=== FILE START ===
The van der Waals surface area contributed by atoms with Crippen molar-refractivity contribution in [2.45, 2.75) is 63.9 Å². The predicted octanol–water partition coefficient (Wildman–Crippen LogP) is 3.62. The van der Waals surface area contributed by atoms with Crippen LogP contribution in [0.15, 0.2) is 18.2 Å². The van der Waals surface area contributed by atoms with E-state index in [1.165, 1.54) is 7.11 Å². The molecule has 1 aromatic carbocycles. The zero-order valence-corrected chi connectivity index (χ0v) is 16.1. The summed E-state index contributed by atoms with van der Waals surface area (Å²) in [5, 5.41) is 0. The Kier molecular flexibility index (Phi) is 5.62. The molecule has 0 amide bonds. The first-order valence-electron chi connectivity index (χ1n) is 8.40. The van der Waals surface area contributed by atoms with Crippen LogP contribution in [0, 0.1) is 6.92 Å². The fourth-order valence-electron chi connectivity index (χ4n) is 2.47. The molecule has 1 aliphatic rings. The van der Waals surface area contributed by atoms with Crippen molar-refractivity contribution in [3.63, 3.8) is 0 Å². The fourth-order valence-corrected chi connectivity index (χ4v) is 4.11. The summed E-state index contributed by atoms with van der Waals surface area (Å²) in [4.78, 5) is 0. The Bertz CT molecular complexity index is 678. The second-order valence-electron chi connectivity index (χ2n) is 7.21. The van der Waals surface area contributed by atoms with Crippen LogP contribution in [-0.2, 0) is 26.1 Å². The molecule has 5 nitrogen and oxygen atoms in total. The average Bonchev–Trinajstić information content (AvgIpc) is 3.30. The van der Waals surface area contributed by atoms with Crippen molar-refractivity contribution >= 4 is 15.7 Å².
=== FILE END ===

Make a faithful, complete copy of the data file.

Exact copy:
The van der Waals surface area contributed by atoms with Crippen molar-refractivity contribution in [2.45, 2.75) is 63.9 Å². The predicted octanol–water partition coefficient (Wildman–Crippen LogP) is 3.62. The van der Waals surface area contributed by atoms with Crippen LogP contribution in [0.15, 0.2) is 18.2 Å². The van der Waals surface area contributed by atoms with E-state index in [1.165, 1.54) is 7.11 Å². The molecule has 1 aromatic carbocycles. The zero-order valence-corrected chi connectivity index (χ0v) is 16.1. The summed E-state index contributed by atoms with van der Waals surface area (Å²) in [5, 5.41) is 0. The Kier molecular flexibility index (Phi) is 5.62. The molecule has 0 amide bonds. The first-order valence-electron chi connectivity index (χ1n) is 8.40. The van der Waals surface area contributed by atoms with Crippen LogP contribution in [0, 0.1) is 6.92 Å². The fourth-order valence-electron chi connectivity index (χ4n) is 2.47. The molecule has 1 aliphatic rings. The van der Waals surface area contributed by atoms with Crippen molar-refractivity contribution in [3.63, 3.8) is 0 Å². The fourth-order valence-corrected chi connectivity index (χ4v) is 4.11. The summed E-state index contributed by atoms with van der Waals surface area (Å²) in [4.78, 5) is 0. The Bertz CT molecular complexity index is 678. The second-order valence-electron chi connectivity index (χ2n) is 7.21. The van der Waals surface area contributed by atoms with Crippen LogP contribution in [-0.2, 0) is 26.1 Å². The molecule has 5 nitrogen and oxygen atoms in total. The average Bonchev–Trinajstić information content (AvgIpc) is 3.30. The van der Waals surface area contributed by atoms with Crippen molar-refractivity contribution >= 4 is 15.7 Å².